Nicked Artery During Tonsillectomy Leads to Brain Damage in Child

This child neurology case involves a six-year-old child who underwent a tonsillectomy procedure that was performed in two areas. There was some evidence that the surgeon cut too deeply into the anatomy of the jaw bone which resulted in significant, postoperative bleeding. The child was sent home with an active uncontrolled bleed. Several hours after being discharged, the child’s parents noticed that the condition became worse and took the child back to the emergency room. Upon admission, the child was noted to be pale and displayed shallow breathing. No intervention was attempted for four hours, and the child was transferred to a pediatric ER. The child continued to pool blood into sponge gauze pads and a bedpan until he lost consciousness. A decision was made to perform emergency surgery, but the child had already developed significant brain damage due to excessive blood loss and prolonged hypotension.

Question(s) For Expert Witness

  • 1. What are the recognized complications of this procedure and how often are fatalities a result of hemorrhage?

Expert Witness Response E-006248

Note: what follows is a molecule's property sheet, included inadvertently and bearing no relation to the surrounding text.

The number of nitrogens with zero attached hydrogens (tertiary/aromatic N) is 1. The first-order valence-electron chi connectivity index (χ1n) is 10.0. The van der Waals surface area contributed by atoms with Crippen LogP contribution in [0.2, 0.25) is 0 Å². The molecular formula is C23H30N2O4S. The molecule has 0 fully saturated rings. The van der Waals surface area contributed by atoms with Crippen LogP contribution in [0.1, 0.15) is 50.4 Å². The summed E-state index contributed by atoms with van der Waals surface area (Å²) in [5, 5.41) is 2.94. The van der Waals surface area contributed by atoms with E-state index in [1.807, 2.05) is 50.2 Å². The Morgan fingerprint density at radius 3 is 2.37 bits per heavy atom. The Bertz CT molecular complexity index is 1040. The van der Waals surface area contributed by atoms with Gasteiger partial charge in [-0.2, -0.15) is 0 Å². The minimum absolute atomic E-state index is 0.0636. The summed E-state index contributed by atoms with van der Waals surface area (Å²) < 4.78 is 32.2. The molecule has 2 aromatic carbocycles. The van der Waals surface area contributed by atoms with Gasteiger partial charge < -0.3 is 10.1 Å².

Hemorrhage is the most common complication. An estimated 2-3% of patients have hemorrhage, and 1 of 40,000 patients die from bleeding. Pressure can be applied to a bleeding tonsil fossa by using a sponge and a long clamp. Dipping the sponge in epinephrine or thrombin powder may be helpful. If this fails, the patient should be taken to the operating room. Options to stop the bleeding are electrocautery of the tonsil bed, use of further topical hemostatics, or ligation of the ipsilateral carotid artery as the last resort. Diathermy is thought to be superior to ligation because of the risk of perforating large vessels with the needle. In severe situations, a sponge may be fixed in place by using sutures. Another last resort is ligation of other large vessels, such as the external carotid artery.


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